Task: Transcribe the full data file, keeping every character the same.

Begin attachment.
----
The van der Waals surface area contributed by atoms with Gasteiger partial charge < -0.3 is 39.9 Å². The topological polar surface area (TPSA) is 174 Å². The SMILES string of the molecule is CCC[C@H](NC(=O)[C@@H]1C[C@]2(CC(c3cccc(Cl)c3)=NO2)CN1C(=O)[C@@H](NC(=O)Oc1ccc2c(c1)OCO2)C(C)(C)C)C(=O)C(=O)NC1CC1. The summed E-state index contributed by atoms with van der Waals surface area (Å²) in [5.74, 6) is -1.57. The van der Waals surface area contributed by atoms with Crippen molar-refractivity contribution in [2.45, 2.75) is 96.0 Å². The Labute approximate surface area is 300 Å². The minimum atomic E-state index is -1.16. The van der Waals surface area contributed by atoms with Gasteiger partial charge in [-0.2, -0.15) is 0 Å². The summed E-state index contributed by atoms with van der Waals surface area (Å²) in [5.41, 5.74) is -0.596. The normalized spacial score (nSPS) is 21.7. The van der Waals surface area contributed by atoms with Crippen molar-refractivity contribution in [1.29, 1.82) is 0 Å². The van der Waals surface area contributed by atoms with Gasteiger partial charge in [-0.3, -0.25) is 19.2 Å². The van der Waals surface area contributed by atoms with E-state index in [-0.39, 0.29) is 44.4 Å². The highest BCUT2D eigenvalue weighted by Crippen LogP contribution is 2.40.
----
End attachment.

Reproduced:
The van der Waals surface area contributed by atoms with Gasteiger partial charge < -0.3 is 39.9 Å². The topological polar surface area (TPSA) is 174 Å². The SMILES string of the molecule is CCC[C@H](NC(=O)[C@@H]1C[C@]2(CC(c3cccc(Cl)c3)=NO2)CN1C(=O)[C@@H](NC(=O)Oc1ccc2c(c1)OCO2)C(C)(C)C)C(=O)C(=O)NC1CC1. The summed E-state index contributed by atoms with van der Waals surface area (Å²) in [5.74, 6) is -1.57. The van der Waals surface area contributed by atoms with Crippen molar-refractivity contribution in [2.45, 2.75) is 96.0 Å². The Labute approximate surface area is 300 Å². The minimum atomic E-state index is -1.16. The van der Waals surface area contributed by atoms with Gasteiger partial charge in [-0.2, -0.15) is 0 Å². The summed E-state index contributed by atoms with van der Waals surface area (Å²) in [5.41, 5.74) is -0.596. The normalized spacial score (nSPS) is 21.7. The van der Waals surface area contributed by atoms with Crippen molar-refractivity contribution in [1.29, 1.82) is 0 Å². The van der Waals surface area contributed by atoms with Gasteiger partial charge in [-0.3, -0.25) is 19.2 Å². The van der Waals surface area contributed by atoms with E-state index in [-0.39, 0.29) is 44.4 Å². The highest BCUT2D eigenvalue weighted by Crippen LogP contribution is 2.40.